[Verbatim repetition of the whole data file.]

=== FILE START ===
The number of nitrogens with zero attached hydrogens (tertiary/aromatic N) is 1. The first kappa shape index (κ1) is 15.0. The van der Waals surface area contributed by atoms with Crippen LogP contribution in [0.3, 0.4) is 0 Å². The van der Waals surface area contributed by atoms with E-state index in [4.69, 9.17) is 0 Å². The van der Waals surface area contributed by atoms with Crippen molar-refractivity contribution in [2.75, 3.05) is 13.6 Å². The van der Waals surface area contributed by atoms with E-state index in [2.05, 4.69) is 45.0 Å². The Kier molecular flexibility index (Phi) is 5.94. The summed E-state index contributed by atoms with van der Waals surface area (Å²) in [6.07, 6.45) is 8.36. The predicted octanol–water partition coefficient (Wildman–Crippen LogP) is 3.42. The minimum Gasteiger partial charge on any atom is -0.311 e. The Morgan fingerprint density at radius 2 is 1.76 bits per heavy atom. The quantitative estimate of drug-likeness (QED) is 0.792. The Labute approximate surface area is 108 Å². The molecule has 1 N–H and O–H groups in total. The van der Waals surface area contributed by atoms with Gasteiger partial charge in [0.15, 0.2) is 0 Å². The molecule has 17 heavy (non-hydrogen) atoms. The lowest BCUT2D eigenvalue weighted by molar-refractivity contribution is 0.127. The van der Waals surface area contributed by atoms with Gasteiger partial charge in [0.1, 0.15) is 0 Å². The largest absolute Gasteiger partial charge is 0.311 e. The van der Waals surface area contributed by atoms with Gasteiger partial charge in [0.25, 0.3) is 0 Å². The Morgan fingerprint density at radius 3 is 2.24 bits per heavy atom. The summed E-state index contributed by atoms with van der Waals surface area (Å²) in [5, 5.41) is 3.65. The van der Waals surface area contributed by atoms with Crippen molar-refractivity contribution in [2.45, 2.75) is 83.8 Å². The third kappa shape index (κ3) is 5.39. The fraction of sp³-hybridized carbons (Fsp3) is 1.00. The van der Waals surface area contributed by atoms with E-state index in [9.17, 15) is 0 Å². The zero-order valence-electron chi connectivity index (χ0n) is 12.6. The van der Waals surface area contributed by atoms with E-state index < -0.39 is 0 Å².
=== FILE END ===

The number of nitrogens with zero attached hydrogens (tertiary/aromatic N) is 1. The first kappa shape index (κ1) is 15.0. The van der Waals surface area contributed by atoms with Crippen LogP contribution in [0.3, 0.4) is 0 Å². The van der Waals surface area contributed by atoms with E-state index in [4.69, 9.17) is 0 Å². The van der Waals surface area contributed by atoms with Crippen molar-refractivity contribution in [2.75, 3.05) is 13.6 Å². The van der Waals surface area contributed by atoms with E-state index in [2.05, 4.69) is 45.0 Å². The Kier molecular flexibility index (Phi) is 5.94. The summed E-state index contributed by atoms with van der Waals surface area (Å²) in [6.07, 6.45) is 8.36. The predicted octanol–water partition coefficient (Wildman–Crippen LogP) is 3.42. The minimum Gasteiger partial charge on any atom is -0.311 e. The Morgan fingerprint density at radius 2 is 1.76 bits per heavy atom. The quantitative estimate of drug-likeness (QED) is 0.792. The Labute approximate surface area is 108 Å². The molecule has 1 N–H and O–H groups in total. The van der Waals surface area contributed by atoms with Gasteiger partial charge in [0.15, 0.2) is 0 Å². The molecule has 17 heavy (non-hydrogen) atoms. The lowest BCUT2D eigenvalue weighted by molar-refractivity contribution is 0.127. The van der Waals surface area contributed by atoms with Gasteiger partial charge in [0.1, 0.15) is 0 Å². The largest absolute Gasteiger partial charge is 0.311 e. The van der Waals surface area contributed by atoms with Gasteiger partial charge in [0.25, 0.3) is 0 Å². The Morgan fingerprint density at radius 3 is 2.24 bits per heavy atom. The summed E-state index contributed by atoms with van der Waals surface area (Å²) in [5, 5.41) is 3.65. The van der Waals surface area contributed by atoms with Crippen molar-refractivity contribution in [2.45, 2.75) is 83.8 Å². The third kappa shape index (κ3) is 5.39. The fraction of sp³-hybridized carbons (Fsp3) is 1.00. The van der Waals surface area contributed by atoms with E-state index in [9.17, 15) is 0 Å². The zero-order valence-electron chi connectivity index (χ0n) is 12.6. The van der Waals surface area contributed by atoms with E-state index < -0.39 is 0 Å².